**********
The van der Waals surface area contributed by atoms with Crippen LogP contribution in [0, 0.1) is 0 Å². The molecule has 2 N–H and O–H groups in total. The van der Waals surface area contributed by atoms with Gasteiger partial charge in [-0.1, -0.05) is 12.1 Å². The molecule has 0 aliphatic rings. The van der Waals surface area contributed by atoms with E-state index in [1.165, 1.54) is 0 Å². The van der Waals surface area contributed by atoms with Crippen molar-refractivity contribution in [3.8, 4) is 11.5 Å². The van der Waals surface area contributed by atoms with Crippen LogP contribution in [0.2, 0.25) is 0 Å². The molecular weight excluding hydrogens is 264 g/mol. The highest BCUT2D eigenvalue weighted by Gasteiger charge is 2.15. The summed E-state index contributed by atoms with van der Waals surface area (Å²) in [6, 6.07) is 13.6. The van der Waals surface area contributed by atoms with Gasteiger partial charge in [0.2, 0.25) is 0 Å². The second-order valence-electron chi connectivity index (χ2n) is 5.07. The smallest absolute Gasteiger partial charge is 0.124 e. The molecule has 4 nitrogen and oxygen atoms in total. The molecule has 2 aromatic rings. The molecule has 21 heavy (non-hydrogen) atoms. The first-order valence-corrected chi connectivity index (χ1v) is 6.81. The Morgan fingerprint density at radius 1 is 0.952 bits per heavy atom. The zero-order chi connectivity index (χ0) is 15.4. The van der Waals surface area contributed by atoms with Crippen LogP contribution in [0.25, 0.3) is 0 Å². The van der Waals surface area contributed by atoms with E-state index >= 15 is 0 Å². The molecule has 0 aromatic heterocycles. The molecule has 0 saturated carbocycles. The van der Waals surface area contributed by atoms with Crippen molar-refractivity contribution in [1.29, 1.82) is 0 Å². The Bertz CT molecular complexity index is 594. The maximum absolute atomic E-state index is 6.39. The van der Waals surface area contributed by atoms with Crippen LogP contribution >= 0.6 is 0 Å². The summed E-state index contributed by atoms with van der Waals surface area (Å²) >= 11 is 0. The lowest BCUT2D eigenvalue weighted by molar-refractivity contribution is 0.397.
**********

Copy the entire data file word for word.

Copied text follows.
The van der Waals surface area contributed by atoms with Crippen LogP contribution in [0, 0.1) is 0 Å². The molecule has 2 N–H and O–H groups in total. The van der Waals surface area contributed by atoms with Gasteiger partial charge in [-0.1, -0.05) is 12.1 Å². The molecule has 0 aliphatic rings. The van der Waals surface area contributed by atoms with E-state index in [1.165, 1.54) is 0 Å². The van der Waals surface area contributed by atoms with Crippen molar-refractivity contribution in [3.8, 4) is 11.5 Å². The van der Waals surface area contributed by atoms with Crippen LogP contribution in [0.2, 0.25) is 0 Å². The molecular weight excluding hydrogens is 264 g/mol. The highest BCUT2D eigenvalue weighted by Gasteiger charge is 2.15. The summed E-state index contributed by atoms with van der Waals surface area (Å²) in [6, 6.07) is 13.6. The van der Waals surface area contributed by atoms with Gasteiger partial charge in [0.2, 0.25) is 0 Å². The second-order valence-electron chi connectivity index (χ2n) is 5.07. The smallest absolute Gasteiger partial charge is 0.124 e. The molecule has 4 nitrogen and oxygen atoms in total. The molecule has 2 aromatic rings. The molecule has 21 heavy (non-hydrogen) atoms. The first-order valence-corrected chi connectivity index (χ1v) is 6.81. The Morgan fingerprint density at radius 1 is 0.952 bits per heavy atom. The zero-order chi connectivity index (χ0) is 15.4. The van der Waals surface area contributed by atoms with Crippen LogP contribution in [0.25, 0.3) is 0 Å². The van der Waals surface area contributed by atoms with E-state index >= 15 is 0 Å². The molecule has 0 aromatic heterocycles. The molecule has 0 saturated carbocycles. The van der Waals surface area contributed by atoms with Crippen molar-refractivity contribution in [1.29, 1.82) is 0 Å². The Bertz CT molecular complexity index is 594. The maximum absolute atomic E-state index is 6.39. The van der Waals surface area contributed by atoms with Crippen LogP contribution >= 0.6 is 0 Å². The summed E-state index contributed by atoms with van der Waals surface area (Å²) >= 11 is 0. The lowest BCUT2D eigenvalue weighted by molar-refractivity contribution is 0.397.